Occupiers Liability

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  • Created by: Sahar
  • Created on: 31-01-15 20:52


Occupier: Anyone in control of a land - Wheat (stairs), owner, tenant, independant contractor. Can be more than one occupier

Premises are widely defined- land, buildings, moveable structures, even a ladder- Whealer

Permission can be expressed or implied (police, gas checker, shoppers)

Lowery- but it must be genuine

Rights of way- no liability under s57 or 84- McGeown

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Occupiers Liability Act 1957 'visitor'

'Common duty of Care'

Occupier must take extra care for children- not put extra danger or allurements in their way - Glasgow Corporation- poisonous berries. Any foreseeable danger to children regardless of what injury is caused- Jolly v Sutton- boat. Assumed parents should keep control of young children- Phipps- trench

A person carrying out a trade or calling on the occupiers premises must prepare for the risks associated with the trade- Roles- chimney

Occupier will not be liable for damage which is the result of work done by an independant contractor if:a) it is reasonable to entrust the work- Haseldine- lift. b) a reputable contractor is chosen. c) Occupier is not obliged to check the work- Woodward- ice steps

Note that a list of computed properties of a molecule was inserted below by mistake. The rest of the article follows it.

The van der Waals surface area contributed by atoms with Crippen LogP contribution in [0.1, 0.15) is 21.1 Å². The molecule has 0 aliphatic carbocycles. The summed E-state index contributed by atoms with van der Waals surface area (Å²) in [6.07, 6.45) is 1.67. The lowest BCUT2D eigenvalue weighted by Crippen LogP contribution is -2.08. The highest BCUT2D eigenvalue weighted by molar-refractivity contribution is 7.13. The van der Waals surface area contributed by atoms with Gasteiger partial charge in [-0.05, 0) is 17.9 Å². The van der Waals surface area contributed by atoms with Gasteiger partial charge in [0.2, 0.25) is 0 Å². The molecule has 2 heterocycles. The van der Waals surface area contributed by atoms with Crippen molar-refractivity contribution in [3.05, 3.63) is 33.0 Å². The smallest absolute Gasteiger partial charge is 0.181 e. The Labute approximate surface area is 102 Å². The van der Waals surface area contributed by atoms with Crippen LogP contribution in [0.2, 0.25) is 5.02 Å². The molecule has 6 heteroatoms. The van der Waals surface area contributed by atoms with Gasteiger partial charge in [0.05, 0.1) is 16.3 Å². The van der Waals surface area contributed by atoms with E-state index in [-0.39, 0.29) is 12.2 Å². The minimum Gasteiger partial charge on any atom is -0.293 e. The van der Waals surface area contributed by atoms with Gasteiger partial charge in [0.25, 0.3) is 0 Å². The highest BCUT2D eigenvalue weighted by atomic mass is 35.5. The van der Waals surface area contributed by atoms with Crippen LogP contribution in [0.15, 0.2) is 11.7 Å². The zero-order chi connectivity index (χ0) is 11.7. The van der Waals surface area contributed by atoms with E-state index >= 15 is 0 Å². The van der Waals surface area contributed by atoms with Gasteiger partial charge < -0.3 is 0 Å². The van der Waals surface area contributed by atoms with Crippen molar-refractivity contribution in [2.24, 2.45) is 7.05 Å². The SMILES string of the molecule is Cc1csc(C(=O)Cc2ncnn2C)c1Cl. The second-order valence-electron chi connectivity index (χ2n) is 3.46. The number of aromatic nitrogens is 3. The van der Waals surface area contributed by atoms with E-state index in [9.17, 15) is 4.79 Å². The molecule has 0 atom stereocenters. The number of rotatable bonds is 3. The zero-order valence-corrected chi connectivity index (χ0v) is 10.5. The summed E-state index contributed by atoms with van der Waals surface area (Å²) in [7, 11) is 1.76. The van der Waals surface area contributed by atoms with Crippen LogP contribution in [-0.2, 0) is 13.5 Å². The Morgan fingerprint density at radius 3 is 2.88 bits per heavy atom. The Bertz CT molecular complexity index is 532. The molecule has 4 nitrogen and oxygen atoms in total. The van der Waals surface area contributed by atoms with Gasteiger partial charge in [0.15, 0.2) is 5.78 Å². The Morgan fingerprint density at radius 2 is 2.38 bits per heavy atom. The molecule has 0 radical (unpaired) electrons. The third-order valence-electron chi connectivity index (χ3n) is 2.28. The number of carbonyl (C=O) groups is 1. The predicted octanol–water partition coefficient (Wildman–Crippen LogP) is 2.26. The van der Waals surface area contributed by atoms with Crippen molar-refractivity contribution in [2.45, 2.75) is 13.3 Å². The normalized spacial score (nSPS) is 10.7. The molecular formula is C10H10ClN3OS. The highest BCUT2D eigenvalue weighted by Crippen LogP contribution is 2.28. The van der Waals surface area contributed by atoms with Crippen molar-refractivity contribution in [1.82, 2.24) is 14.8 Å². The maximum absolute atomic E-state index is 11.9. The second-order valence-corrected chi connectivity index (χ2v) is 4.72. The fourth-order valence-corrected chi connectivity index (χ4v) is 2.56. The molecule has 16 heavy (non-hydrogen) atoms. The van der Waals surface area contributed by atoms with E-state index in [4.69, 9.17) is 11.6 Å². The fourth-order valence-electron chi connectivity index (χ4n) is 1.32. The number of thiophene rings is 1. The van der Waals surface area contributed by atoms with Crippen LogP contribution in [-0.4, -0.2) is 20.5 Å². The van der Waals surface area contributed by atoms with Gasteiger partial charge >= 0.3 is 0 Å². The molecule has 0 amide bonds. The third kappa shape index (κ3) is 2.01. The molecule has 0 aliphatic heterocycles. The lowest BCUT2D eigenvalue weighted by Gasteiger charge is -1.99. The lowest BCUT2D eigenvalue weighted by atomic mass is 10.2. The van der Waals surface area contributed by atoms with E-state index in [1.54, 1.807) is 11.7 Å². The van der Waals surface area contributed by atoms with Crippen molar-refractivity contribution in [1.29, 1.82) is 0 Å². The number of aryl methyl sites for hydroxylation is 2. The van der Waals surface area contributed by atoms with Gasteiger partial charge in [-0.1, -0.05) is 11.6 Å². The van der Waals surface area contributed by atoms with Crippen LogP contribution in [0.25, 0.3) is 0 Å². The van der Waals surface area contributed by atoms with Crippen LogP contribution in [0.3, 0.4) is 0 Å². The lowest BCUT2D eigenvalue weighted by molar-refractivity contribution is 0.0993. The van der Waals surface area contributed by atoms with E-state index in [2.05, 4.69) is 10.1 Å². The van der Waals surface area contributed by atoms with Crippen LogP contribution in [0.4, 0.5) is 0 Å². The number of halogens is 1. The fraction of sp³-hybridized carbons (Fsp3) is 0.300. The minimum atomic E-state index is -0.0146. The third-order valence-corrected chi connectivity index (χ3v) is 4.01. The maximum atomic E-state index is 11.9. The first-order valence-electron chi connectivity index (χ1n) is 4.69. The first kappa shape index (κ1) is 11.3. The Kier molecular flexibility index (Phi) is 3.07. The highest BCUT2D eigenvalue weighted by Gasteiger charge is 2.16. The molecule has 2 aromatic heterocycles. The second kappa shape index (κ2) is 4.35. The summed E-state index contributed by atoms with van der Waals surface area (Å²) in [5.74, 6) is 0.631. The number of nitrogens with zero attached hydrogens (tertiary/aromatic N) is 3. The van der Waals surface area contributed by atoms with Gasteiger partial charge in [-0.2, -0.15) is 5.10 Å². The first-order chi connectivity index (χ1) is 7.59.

It is possible to avoid liability where: a) adequate warnings are given -Rae- deep pit, does not need to warn against obvious danger- Darby, b) exclusion clauses can be relied on -subject to the Unfairs contract terms Act 1977, c) defence of consent or contributory negligence apply

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Occupiers Liability Act 1984 'trespasser'

trespasser- unkown or objected to

A person can enter a land as a visitor and then become a trespasser

Tomlison v CBC- paralysed/lake -state of lake was not dangerous, action of claimant was

Duty if:

a)aware of danger or reasonable grounds to believe it exists, Ratcliff- danger was obvious, pool at night plus signs

b) knows or has reasonable grounds to believe the other might or will encounter the danger, Donoghue v Folkstone- D could not have expected anyone to swim in harbour in winter

c) The risk is one against which, in all of the circumstances of the case, they may reasonably expected to offer the other some protection

Courts consider the likelihood of harm, practicality of precausions and potential seriousness of injury

does not cover damage to property


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